for National Geographic News
This January—deep summer in Antarctica—explorer Jon Bowermaster suffered through a five-day stretch of torrential rains on the west side of the Antarctic Peninsula. The same cannot be said for thousands of downy penguin chicks.
Epic rains are unusual in Antarctica, even in summer, said Bowermaster, who had been in the region on an expedition funded in part by the National Geographic Society's Expeditions Council.
With daytime temperatures above freezing, the rains soaked young Adélie and gentoo penguins not yet equipped with water-repellent feathers (see video below).
At night, when the mercury dipped below freezing, the wet chicks froze.
(Related: "Adelie Penguins Extinct in a Decade in Some Areas?" [December 28, 2007].)
"Many, many, many of them—thousands of them—were dying," Bowermaster said.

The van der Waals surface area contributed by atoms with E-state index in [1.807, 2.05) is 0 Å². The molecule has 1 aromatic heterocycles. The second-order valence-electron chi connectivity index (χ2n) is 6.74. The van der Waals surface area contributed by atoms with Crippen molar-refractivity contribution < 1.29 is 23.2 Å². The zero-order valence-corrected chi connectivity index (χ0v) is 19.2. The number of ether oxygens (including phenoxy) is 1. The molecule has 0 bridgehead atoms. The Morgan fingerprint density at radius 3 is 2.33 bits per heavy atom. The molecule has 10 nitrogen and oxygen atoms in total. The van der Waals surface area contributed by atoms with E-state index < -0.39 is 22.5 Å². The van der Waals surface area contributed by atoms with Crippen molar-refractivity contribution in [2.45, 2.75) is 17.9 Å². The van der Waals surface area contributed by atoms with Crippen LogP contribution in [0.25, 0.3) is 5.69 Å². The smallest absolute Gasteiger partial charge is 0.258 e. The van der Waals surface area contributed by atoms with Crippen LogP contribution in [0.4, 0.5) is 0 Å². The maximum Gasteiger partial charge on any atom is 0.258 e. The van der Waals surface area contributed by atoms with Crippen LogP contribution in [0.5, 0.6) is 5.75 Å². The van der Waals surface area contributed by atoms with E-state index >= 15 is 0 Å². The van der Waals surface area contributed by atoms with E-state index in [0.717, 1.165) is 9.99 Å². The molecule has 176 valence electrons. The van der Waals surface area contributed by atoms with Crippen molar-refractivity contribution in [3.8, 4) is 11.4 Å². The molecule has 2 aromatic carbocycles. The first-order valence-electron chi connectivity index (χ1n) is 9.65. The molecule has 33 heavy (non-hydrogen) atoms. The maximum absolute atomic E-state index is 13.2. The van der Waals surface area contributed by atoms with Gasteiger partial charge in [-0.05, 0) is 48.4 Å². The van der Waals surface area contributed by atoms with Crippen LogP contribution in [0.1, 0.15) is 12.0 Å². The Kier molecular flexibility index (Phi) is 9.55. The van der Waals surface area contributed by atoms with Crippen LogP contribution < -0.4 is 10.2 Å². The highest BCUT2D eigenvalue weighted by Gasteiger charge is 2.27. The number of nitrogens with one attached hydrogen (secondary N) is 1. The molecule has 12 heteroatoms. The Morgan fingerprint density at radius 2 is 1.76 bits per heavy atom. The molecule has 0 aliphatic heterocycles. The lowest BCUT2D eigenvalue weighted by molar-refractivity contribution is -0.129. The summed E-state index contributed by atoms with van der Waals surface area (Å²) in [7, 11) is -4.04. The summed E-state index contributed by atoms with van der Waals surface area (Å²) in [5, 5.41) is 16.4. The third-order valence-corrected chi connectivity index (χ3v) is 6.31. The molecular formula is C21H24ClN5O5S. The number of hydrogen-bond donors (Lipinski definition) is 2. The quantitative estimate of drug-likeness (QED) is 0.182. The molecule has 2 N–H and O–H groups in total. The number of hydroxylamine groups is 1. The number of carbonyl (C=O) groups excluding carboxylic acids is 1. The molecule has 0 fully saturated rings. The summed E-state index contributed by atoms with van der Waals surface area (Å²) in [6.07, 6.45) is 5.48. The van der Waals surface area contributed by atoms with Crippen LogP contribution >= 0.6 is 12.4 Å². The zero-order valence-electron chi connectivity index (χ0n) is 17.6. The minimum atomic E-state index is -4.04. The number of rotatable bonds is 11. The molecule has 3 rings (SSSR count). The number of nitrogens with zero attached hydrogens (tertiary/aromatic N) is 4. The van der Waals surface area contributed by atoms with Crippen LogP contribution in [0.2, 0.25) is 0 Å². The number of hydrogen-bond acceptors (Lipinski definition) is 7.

The experience, he added, painted a clear and grim picture of the impact of global climate change.
"It's not just melting ice," he said. "It's actually killing these cute little birds that are so popular in the movies."
The freezing of chicks is just one example of how human activity is endangering about two thirds of all penguin species, according to a new paper based on decades of research and observations.
The conservation biologist behind the paper, Dee Boersma of the University of Washington, points out some of the many ways penguins are suffering, such as by ingesting oil from spills, by being run over by tourists, by having their nesting times confused by climate change, and by losing their prey to changing currents.
For nearly 25 years Boersma has studied a population of Magellanic penguins at Punta Tombo, Argentina, with partial funding from the National Geographic Society's Committee for Research and Exploration. (The National Geographic Society owns National Geographic News.)
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